Goodreads helps you keep track of books you want to read.
Start by marking “She Bop: The Definitive History of Women in Rock, Pop & Soul” as Want to Read:
She Bop: The Definitive History of Women in Rock, Pop & Soul
Enlarge cover
Rate this book
Clear rating
Open Preview

She Bop: The Definitive History of Women in Rock, Pop & Soul

3.65  ·  Rating Details  ·  127 Ratings  ·  6 Reviews
Popular music grew out of ragtime, vaudeville and the blues to become global mass entertainment. Yet nearly eighty years after Ma Rainey and Bessie Smith first blazed the trail, have their female successors achieved the recognition and affirmation they deserve? The first hands-on history of women in rock, pop and soul, She Bop tells it like it is - on stage, on camera and ...more
Paperback, 480 pages
Published January 1st 1996 by Penguin Books (first published June 1st 1995)
More Details... edit details

Friend Reviews

To see what your friends thought of this book, please sign up.

Reader Q&A

To ask other readers questions about She Bop, please sign up.

Be the first to ask a question about She Bop

Community Reviews

(showing 1-30 of 339)
filter  |  sort: default (?)  |  Rating Details
Jan 11, 2008 Tracy rated it really liked it
Shelves: art-music, reference
For me, this book can be summed up in one song: Big Mama Thornton's "Hound Dog." The Elvis version never made sense to me (why is he calling someone a hound dog?), but when I heard Big Mama's huge, deep voice bellow out this insult, it all made sense. This is a woman's song.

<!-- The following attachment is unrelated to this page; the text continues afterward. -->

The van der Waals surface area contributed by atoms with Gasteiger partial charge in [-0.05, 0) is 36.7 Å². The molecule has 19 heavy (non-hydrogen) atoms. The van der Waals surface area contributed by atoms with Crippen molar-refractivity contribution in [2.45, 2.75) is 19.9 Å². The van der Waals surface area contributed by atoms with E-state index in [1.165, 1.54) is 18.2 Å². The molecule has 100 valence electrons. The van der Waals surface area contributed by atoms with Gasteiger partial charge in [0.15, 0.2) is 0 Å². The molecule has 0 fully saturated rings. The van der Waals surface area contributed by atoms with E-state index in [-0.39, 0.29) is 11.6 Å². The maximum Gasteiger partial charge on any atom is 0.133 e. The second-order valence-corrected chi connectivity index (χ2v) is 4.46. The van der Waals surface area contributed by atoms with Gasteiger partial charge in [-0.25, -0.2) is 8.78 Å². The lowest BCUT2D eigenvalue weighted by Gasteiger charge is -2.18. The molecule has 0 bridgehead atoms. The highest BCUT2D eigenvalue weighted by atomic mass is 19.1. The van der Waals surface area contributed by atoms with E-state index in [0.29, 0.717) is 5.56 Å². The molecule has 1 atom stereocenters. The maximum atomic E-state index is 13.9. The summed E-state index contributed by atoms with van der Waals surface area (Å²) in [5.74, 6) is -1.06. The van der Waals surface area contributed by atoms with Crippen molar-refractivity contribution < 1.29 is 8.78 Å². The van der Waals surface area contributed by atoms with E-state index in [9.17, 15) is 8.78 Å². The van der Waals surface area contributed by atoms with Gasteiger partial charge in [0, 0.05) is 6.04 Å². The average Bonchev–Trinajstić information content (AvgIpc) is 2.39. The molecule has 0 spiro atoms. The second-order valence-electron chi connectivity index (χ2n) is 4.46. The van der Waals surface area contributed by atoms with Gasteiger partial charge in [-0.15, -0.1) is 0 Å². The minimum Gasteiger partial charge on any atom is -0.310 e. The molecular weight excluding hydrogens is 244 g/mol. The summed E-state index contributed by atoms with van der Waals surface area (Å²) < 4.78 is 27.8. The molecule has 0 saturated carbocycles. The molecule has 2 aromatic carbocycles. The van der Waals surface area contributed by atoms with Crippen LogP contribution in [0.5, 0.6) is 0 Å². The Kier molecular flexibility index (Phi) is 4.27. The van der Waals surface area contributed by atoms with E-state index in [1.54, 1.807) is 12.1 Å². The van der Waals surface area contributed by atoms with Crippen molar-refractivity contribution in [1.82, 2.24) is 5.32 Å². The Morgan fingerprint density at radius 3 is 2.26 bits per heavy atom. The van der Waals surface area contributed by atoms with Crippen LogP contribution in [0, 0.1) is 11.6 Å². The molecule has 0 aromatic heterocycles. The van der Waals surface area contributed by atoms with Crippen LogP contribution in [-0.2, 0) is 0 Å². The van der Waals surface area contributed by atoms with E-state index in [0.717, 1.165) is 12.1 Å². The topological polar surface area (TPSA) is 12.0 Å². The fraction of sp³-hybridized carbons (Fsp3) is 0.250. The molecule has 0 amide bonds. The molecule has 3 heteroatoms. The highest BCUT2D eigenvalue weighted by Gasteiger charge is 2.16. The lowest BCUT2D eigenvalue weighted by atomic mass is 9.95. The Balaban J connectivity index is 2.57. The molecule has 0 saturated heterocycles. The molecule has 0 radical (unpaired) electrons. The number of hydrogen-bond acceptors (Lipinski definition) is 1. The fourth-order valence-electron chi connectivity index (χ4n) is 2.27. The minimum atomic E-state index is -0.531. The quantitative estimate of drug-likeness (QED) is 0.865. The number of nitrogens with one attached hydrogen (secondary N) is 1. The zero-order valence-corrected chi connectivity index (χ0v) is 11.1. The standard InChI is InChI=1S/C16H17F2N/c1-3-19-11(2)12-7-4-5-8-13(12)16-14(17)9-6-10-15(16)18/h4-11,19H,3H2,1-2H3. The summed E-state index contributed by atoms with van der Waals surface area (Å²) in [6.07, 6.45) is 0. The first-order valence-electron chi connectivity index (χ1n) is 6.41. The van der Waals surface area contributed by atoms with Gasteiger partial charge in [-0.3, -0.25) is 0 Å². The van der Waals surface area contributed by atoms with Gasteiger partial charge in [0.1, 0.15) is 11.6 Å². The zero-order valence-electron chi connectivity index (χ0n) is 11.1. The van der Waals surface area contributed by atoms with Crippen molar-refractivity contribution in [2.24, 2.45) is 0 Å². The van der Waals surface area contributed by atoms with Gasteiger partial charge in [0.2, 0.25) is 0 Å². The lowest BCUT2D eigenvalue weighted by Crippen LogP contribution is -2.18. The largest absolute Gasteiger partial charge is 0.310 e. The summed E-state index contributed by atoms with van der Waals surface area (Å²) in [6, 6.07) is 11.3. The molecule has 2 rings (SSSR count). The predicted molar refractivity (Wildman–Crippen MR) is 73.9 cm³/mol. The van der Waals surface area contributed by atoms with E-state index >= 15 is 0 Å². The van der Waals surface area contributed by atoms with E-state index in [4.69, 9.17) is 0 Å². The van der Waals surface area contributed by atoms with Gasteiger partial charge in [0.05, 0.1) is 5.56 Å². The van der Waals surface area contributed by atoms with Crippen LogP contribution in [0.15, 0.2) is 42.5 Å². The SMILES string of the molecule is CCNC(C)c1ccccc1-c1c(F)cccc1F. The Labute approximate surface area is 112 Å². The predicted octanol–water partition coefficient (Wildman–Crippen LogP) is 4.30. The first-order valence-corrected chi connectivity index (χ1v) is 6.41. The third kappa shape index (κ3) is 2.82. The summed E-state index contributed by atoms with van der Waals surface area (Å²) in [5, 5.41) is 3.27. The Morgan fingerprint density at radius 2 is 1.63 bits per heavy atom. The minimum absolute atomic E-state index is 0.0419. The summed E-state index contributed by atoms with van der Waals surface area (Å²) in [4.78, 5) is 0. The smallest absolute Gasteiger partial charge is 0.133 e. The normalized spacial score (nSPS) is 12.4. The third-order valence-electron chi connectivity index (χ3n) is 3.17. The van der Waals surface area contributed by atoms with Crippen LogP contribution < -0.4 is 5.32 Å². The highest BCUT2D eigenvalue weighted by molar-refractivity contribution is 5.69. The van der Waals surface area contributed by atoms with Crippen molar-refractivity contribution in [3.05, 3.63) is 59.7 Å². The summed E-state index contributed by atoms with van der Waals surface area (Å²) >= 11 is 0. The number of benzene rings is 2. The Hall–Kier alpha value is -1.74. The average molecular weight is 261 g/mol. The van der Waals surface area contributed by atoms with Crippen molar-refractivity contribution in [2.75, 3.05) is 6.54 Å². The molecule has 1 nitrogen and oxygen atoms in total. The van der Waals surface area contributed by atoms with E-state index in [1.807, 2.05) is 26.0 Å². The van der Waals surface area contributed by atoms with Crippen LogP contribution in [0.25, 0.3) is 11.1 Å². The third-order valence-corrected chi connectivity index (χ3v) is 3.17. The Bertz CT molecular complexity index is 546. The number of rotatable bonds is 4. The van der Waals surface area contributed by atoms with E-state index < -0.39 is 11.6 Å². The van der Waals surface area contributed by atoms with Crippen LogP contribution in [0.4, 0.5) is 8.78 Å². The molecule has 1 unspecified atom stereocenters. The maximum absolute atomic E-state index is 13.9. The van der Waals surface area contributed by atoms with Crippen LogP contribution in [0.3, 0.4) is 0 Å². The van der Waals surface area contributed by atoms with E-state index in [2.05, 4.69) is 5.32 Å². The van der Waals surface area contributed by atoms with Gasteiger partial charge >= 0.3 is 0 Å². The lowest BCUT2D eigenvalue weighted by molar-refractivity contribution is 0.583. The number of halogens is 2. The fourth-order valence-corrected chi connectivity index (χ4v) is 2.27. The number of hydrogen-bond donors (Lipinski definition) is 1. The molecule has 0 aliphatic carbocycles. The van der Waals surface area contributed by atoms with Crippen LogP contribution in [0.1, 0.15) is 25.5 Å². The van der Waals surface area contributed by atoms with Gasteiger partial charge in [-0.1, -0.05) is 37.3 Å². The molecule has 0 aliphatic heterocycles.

It's so great to see a history of women in popular music. It's an impossible task in many ways, but the author does a nice job of covering some of the most important pioneers. As with any book that covers popular music, I'm
Oct 14, 2008 Anne rated it liked it
haven't finished this yet. it's OK. one thing I found a bit irritating was the author's speculation on why these women made certain choices in their careers and making it sound like its not speculation and ascribing all of their motivations to something having to do with being female. that's a pretty bad sentence, I know. but anyway, if you are a musician who happens to be a female, I guess you are always technically a "female musician," but maybe not everything you do as a musician is a direct ...more
Dec 12, 2007 Russ rated it really liked it
Recommends it for: Music lovers
I bought this for a friend a few years ago, and ended up reading it before I sent it to her. It's a really good overview of the history of women in popular music. It examines many of the big issues women have to face in the music industry (sexism, racism, promotion, etc.) Some names you will recognize, others you will likely not. I think this is a great book about women in music, and great book about music in general.
Ryn McAtee
Sep 25, 2013 Ryn McAtee rated it liked it
Pretty decent book. The writing was strong, and it was a wonderful collection of quotes from some outstanding women. On the whole though, I wish there had been deeper focus on fewer people, as opposed to a couple of paragraphs about hundreds. I found it hard to keep them straight, and was disappointed when some of my favorite artists got only two paragraphs or less.
Jenny J